As an adolescent I was forever nursing crushes on female characters from Victorian literature: wild Catherine Earnshaw, demure Little Dorrit and artful Irene Adler, she who will, at least for Sherlock Holmes, always be the woman. If Sarah Perry’s second novel, The Essex Serpent, had been published a couple of decades earlier, my younger self might well have added to that list the book’s protagonist: striking, erudite, melancholic Cora Seaborne.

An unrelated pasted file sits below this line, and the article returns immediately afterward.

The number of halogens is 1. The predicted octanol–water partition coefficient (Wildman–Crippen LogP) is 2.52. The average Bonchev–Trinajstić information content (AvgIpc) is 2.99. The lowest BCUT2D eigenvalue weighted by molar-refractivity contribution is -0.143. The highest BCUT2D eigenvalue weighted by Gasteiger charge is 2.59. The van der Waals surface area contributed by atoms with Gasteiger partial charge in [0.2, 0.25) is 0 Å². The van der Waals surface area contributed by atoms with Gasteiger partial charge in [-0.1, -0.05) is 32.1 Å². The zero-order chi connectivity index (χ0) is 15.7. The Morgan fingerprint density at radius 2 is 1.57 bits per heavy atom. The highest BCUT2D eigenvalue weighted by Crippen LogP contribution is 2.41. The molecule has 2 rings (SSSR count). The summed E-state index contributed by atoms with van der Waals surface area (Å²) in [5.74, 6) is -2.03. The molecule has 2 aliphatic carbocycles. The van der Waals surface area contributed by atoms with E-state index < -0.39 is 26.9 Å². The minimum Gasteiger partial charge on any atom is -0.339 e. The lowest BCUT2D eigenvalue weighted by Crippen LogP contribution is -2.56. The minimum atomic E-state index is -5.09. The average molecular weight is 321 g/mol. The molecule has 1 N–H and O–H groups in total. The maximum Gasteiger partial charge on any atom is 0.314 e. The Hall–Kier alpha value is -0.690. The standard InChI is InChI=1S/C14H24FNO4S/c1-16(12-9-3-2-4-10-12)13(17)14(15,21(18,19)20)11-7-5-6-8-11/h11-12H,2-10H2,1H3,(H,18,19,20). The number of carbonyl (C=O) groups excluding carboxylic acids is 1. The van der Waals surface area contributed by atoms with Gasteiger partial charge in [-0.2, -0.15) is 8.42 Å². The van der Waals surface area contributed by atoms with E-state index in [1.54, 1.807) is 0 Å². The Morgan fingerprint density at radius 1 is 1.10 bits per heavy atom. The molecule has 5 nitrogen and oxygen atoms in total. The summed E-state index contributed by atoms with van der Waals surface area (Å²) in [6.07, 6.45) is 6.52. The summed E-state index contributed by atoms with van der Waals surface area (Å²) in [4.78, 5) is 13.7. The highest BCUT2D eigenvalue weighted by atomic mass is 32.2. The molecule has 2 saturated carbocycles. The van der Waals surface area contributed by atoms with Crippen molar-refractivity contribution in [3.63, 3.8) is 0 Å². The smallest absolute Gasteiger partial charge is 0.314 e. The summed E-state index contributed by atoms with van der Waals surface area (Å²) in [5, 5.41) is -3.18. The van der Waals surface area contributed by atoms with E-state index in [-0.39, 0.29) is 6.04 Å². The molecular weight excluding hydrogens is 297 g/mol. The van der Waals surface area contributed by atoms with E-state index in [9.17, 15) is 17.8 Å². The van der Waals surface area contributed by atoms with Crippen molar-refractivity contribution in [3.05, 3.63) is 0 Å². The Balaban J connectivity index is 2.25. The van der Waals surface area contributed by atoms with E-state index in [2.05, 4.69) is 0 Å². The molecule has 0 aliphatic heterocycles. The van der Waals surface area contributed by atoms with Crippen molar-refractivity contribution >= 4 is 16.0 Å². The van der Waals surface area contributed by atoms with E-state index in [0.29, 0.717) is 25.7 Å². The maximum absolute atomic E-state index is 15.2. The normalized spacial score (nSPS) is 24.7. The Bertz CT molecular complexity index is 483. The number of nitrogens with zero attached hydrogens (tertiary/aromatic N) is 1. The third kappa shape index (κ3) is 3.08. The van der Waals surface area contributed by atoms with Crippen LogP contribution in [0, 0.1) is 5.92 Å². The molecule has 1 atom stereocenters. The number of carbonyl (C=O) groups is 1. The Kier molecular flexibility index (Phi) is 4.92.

We begin in London in 1893, where we discover Seaborne, ‘a tall handsome woman whose fine nose was specked with freckles’. Her chilly, distant husband has died, leaving her a young widow. Together with her autistic son, ‘self-contained and contentedly silent’, she leaves the metropolis in search of some sort